In a war the causes and the motives of a war are different and anyone who studied history at school can attest to these differences. It is a useful tool in the study of war because it breaks down what has been claimed, what was expected, and what was the real reason people engaged in bloody conflict. The violence of war is different kind of violence one that takes individual disputes out and turns people into tribes. When a country prepares for war the patriotic rhetoric is promoted, the army becomes heroic and their engagement with the war an act of duty. This will keep the soldiers engaged and willing to use their weapons even on people that they do not know or have any personal disputes with. Among wealthy countries that can declare wars thousands of miles away this patriotic fervour becomes even more significant because you have to justify to your troops why they have to go so far away to fight. In the service of the war effort, language becomes an accomplice. For example they refrain from using words like murder (which is the unlawful killing of a person) to casualties; instead of talking about people it is replaced with combatants and non-combatants, excessive violence (or even torture) is renamed as an escalation of the situation. Maybe the worst of all is the way the aftermath of the war is reflected. In the US after the war in Vietnam there was a general opposition to war. Even some of the media claimed “never again” but 10 year after its end Hollywood was making movies glorifying the war and retelling a different rendition of events.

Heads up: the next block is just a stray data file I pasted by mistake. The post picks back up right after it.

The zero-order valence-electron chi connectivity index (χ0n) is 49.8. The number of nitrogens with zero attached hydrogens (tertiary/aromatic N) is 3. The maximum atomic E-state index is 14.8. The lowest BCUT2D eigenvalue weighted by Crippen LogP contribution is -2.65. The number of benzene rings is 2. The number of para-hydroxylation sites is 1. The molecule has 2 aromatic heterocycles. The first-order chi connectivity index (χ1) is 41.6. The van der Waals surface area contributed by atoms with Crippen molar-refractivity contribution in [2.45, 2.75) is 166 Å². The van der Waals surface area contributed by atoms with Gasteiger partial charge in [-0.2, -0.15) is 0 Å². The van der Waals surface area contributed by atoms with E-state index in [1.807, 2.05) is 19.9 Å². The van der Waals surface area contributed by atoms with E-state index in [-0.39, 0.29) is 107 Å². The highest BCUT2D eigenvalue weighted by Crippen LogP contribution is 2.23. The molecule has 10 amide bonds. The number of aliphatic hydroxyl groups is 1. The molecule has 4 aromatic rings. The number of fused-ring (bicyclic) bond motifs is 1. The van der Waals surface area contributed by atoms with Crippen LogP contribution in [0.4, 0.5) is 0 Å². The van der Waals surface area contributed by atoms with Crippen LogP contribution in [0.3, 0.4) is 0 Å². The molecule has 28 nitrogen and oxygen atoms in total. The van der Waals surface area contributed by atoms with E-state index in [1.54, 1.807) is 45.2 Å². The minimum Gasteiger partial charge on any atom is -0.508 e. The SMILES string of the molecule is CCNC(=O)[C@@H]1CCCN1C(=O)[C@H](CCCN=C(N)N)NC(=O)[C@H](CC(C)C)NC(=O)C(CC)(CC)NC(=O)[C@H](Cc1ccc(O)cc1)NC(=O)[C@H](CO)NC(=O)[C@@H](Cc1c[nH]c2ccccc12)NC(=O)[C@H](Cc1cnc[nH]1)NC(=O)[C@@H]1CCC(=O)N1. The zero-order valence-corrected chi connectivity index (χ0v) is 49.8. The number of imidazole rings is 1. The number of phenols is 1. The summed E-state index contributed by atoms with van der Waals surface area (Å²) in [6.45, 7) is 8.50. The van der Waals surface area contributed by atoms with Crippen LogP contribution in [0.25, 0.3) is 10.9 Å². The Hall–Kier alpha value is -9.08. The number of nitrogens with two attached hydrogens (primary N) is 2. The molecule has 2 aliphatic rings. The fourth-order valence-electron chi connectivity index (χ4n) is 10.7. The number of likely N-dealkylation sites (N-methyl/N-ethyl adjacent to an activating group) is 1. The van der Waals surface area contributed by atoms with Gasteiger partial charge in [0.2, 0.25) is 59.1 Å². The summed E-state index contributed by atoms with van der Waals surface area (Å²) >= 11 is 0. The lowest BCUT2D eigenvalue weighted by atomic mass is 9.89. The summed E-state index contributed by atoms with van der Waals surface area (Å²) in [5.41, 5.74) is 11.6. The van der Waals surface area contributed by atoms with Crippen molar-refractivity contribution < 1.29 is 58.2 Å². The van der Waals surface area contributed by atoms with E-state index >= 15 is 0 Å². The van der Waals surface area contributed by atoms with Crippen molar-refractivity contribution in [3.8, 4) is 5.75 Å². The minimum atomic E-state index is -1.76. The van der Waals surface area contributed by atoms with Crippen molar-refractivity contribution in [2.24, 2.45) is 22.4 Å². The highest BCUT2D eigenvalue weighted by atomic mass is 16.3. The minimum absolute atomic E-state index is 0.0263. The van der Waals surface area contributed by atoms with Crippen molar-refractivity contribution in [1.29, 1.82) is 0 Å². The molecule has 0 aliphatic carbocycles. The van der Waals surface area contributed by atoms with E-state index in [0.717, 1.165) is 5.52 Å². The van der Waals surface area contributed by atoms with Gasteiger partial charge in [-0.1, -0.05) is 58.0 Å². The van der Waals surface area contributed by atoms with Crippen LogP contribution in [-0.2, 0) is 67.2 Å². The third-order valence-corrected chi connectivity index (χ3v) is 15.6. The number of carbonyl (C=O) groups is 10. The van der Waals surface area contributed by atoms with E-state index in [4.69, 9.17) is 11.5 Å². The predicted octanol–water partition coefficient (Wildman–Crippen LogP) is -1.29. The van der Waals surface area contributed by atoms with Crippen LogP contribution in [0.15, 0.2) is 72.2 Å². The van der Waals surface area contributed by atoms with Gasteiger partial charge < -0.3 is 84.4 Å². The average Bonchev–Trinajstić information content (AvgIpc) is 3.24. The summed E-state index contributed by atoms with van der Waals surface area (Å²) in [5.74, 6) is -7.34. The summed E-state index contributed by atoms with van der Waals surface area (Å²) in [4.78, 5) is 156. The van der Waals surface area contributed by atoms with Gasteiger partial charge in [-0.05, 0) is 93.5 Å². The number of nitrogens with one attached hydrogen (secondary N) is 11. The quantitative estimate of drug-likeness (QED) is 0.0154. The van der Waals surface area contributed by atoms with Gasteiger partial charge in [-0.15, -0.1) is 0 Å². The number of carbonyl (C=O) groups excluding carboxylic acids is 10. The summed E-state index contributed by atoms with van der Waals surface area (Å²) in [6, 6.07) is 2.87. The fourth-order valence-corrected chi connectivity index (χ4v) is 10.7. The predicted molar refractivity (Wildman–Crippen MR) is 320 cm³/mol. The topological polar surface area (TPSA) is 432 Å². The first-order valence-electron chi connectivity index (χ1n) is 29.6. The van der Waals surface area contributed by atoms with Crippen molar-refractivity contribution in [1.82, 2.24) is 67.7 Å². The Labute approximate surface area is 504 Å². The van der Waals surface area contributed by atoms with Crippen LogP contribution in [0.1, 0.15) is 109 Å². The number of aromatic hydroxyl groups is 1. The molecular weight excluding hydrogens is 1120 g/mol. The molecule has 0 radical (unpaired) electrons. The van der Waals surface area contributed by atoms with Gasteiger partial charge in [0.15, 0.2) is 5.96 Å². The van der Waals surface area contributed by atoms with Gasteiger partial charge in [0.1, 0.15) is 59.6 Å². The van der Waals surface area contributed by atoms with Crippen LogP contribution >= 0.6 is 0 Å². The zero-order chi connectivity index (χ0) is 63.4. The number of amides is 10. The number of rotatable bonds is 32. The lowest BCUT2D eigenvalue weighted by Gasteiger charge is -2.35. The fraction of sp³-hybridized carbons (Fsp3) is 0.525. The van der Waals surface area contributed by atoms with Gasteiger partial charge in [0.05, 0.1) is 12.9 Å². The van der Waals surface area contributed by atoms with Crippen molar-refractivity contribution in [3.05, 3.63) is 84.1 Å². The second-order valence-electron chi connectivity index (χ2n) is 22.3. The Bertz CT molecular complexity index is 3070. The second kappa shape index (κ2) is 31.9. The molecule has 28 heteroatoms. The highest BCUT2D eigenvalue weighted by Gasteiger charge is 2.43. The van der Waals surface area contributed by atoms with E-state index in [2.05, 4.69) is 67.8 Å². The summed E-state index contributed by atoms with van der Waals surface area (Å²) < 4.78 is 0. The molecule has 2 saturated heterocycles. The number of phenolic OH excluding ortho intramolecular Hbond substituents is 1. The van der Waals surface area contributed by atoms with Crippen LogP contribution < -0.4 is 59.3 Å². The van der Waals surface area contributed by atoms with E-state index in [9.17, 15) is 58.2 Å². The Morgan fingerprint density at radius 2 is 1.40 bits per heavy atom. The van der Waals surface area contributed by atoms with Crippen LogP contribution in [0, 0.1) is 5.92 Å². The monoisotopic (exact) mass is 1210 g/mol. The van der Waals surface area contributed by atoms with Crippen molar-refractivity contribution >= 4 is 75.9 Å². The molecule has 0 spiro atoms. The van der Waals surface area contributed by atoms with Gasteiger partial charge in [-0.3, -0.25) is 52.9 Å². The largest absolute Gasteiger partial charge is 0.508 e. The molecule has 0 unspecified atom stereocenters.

Of course the obvious criminological question to be asked is “why is war still permitted to happen”? The end of the second world war saw the formation of the United Nations and principles on Human Rights that should block any attempt for individual countries to go to war. This however has not happened. There are several reasons for that; the industry of war. Almost all developed countries in the world have a military industry that produces weapons. As an industry it is one of the highest grossing; Selling and buying arms is definitely big business. The UK for example spends more for its defence than it spends for the environment or for education. War is binary there is a victor and the defeated. If a politician banks their political fortunes on being victorious, engaging with wars will ensure their name to be carved in statues around cities and towns. During the war people do not question the social issues; during the first world war for example the suffragettes movement went on a pause and even (partly) threw itself behind the war effort.